"The major vendors are traditional NSM vendors that have expanded their offerings to include performance management of servers, applications and databases. Computer Associates (CA), BMC, Hewlett-Packard (HP) and Tivoli form this group of “framework vendors.” Next, is a group of companies proposing end-to-end management suites, such as Aprisma, Compuware, Concord, Lucent and NetIQ, which are application SLM oriented and provide an integrated view of performance across the infrastructure. The next group of dominant players is made of the following point solutions:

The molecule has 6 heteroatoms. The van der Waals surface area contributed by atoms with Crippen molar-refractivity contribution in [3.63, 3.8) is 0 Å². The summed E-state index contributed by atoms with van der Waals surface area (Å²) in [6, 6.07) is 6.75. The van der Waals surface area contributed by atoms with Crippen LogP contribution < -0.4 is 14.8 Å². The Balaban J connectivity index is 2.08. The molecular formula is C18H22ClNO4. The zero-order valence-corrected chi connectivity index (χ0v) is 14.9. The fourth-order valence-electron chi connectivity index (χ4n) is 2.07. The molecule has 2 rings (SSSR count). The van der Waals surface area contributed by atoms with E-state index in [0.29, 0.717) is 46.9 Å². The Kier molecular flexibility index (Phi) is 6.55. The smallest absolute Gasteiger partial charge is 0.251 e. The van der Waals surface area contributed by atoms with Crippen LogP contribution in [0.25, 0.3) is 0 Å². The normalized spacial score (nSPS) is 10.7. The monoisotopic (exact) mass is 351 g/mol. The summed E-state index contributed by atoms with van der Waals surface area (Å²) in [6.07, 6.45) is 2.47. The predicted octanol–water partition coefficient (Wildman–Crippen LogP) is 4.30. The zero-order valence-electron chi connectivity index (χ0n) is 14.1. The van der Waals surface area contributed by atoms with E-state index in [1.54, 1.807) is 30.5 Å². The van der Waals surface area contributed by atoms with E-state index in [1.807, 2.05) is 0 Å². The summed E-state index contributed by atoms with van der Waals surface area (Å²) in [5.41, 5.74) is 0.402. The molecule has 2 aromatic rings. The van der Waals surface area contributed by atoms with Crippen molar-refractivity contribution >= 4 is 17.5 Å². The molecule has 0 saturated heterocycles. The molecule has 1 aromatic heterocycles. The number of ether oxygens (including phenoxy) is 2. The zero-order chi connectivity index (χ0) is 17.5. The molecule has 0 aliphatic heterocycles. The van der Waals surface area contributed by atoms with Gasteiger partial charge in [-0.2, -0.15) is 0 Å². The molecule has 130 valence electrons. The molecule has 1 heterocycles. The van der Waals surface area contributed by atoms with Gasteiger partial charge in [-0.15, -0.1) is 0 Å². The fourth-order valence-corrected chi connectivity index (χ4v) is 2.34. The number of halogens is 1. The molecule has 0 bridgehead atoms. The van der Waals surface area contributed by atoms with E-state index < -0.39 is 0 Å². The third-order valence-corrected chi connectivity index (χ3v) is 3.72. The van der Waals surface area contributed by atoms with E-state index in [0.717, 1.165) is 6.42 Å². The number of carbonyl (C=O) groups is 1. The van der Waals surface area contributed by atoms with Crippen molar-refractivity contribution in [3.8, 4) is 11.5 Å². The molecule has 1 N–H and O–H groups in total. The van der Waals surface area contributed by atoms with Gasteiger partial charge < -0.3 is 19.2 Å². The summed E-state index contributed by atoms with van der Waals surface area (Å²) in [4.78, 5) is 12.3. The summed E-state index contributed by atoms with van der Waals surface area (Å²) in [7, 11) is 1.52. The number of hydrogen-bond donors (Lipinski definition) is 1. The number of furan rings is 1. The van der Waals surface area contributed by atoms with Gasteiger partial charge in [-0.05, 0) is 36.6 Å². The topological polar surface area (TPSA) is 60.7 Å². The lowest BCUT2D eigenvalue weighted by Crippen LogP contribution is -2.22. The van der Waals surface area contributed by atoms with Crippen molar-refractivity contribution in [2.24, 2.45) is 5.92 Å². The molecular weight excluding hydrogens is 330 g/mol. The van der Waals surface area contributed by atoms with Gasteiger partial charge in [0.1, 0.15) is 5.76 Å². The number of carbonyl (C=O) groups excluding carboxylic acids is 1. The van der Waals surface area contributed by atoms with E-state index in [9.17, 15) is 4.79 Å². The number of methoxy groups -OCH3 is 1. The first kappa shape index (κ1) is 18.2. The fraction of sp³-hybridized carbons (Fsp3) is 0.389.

"Computer Associates opened the door to the AI (Artificial Intelligence) application to root cause analysis by introducing their “Neugent” technology, a systems management application based on a neural network concept. Neural networks are the result of using mathematical formulations to model nervous system operations. Neural networks involve a large number of nodes, processing data in parallel and capable of adapting (learning) themselves to the relation between the data that they are fed. In short, a node converts two data sets into a logical value by adjusting the weight (relation) of the data sets. Neural networks used in conjunction with “fuzzy logic” have been used as a basis for predictive systems in a number of applications — from financial to data mining. In CA’s application, they are used as a way to predict an impending problem. The great interest of this application is that it tackles the root cause analysis problem from the angle of prevention rather than correction."